“She hid the identities of most of the refugees to circumvent these laws,” Fox Maura said, describing the hospital as “funded by the Red Cross and at the same time working around it.”

The Nazis were harder to overcome.

“Elisabeth had many threats from the Gestapo but did not go down,” Quer said. “[She] hid Jewish women and their children when they were banned. Elisabeth faced the head of the police, fought for deported women.”

The Germans ultimately ordered the Maternity closed in 1944. Eidenbenz returned to Switzerland but continued fighting on behalf of “unprotected children,” according to Quer.

On Easter 2002, 60 former refugees who had lived as children at the Maternity of Elne returned to the town for a celebration of their rescuer, Eidenbenz.

“They all gathered to honor her,” Fox Maura said. “It was very moving.”

In 2006, University of Minnesota professor Baer, a native of Spain, visited the site of the Maternity. Taking a tour of the building with a group of Spanish educators, he said that it still had an “incredible aura” of “la memoria del bien,” the memory of good.

“It’s very moving to visit that place,” Baer said. “It’s why I think it should be known more, especially by those who are close by, and also by people who visit Spain.”

“Fortunately, nowadays school groups are going there,” he said. “I think the effort should be much more, it should multiply. The kind of lessons from that time are worth remembering. There was so much evil — and light in the midst of evil.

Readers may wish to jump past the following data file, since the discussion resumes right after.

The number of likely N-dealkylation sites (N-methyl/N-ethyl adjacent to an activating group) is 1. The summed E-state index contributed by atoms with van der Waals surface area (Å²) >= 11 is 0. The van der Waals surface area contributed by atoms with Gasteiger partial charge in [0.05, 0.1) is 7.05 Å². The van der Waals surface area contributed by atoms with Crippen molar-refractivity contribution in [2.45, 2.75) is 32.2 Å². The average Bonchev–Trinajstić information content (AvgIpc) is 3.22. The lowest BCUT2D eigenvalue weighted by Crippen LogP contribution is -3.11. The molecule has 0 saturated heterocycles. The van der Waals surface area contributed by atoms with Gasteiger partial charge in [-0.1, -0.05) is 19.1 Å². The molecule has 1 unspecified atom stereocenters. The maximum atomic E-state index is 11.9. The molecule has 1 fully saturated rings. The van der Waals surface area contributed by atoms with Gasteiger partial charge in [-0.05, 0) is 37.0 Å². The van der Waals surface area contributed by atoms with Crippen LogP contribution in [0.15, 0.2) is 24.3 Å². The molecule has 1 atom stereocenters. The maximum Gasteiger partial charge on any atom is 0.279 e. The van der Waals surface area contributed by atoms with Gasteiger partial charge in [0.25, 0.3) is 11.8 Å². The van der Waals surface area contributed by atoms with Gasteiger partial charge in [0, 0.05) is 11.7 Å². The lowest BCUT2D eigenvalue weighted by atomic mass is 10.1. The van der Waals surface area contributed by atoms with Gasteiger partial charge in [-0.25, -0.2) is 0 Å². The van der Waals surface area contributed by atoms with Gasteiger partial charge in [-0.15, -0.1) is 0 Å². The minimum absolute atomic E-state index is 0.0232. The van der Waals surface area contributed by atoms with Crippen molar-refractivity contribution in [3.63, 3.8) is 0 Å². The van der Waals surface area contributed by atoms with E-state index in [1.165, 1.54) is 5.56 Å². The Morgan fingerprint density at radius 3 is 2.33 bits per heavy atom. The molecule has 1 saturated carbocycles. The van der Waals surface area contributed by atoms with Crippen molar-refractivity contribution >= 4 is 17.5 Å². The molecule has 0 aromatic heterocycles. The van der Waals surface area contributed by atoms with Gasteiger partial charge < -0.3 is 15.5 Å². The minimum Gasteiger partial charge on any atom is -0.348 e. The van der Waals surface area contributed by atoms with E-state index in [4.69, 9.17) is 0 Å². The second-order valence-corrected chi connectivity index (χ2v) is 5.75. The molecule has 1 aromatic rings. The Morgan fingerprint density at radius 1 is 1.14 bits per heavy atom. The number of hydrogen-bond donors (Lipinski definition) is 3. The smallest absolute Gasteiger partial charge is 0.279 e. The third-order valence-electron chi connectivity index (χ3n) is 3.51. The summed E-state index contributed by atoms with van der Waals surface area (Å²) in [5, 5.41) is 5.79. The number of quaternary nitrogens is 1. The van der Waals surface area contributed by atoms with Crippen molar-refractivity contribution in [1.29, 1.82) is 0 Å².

“As an educator, [regarding the] way we should remember the Holocaust, WWII, the [Spanish] Civil War, they are completely different historical events.” But, Baer added, in “figures like Eidenbenz, we see a common, incredible value. We can recognize one history in one person. There’s so much to learn.”

Fox Maura notes that “exiles last so much longer than we give credit for, unfortunately. It’s always more recent than we think it is in terms of consequences. The Spanish Civil War ‘ended’ in 1939; [but] it didn’t end in 1939 for the refugees, it ended a lot later.”

Eighty years after La Retirada, and the events that precipitated the Maternity of Elne, many people might not recognize Eidenbenz’s name or her work with refugees. Baer said that “stories of helpers, saviors … unless there’s a specific effort by certain individuals and organizations to bring [these stories] to the public, they will go unnoticed.”

Individuals like Eidenbenz “did what they thought was normal,” Baer said. “They did not think they were heroic. We think and look back at it as heroic, an incredible act.”

And, he said, such people did not personally try to publicize their story: “Others need to shed light. It’s an important task. Eidenbenz and others are not visible to the general public. It’s a task for scholars, activists, organizations and advocates, to pursue efforts that mean so much. They embody crucial lessons for our time.”

Quer illustrates one such lesson in the closing credits, connecting Eidenbenz with volunteers helping refugees in Europe today. She said that humanity “does not learn from the acts of the past.”

As she explained Eidenbenz’s heroism 80 years ago: “Elisabeth did not make distinctions between nationalities, race, religion. She wanted to help all women who were pregnant to maintain self-esteem, to fight for the children they had in exile, far from home.”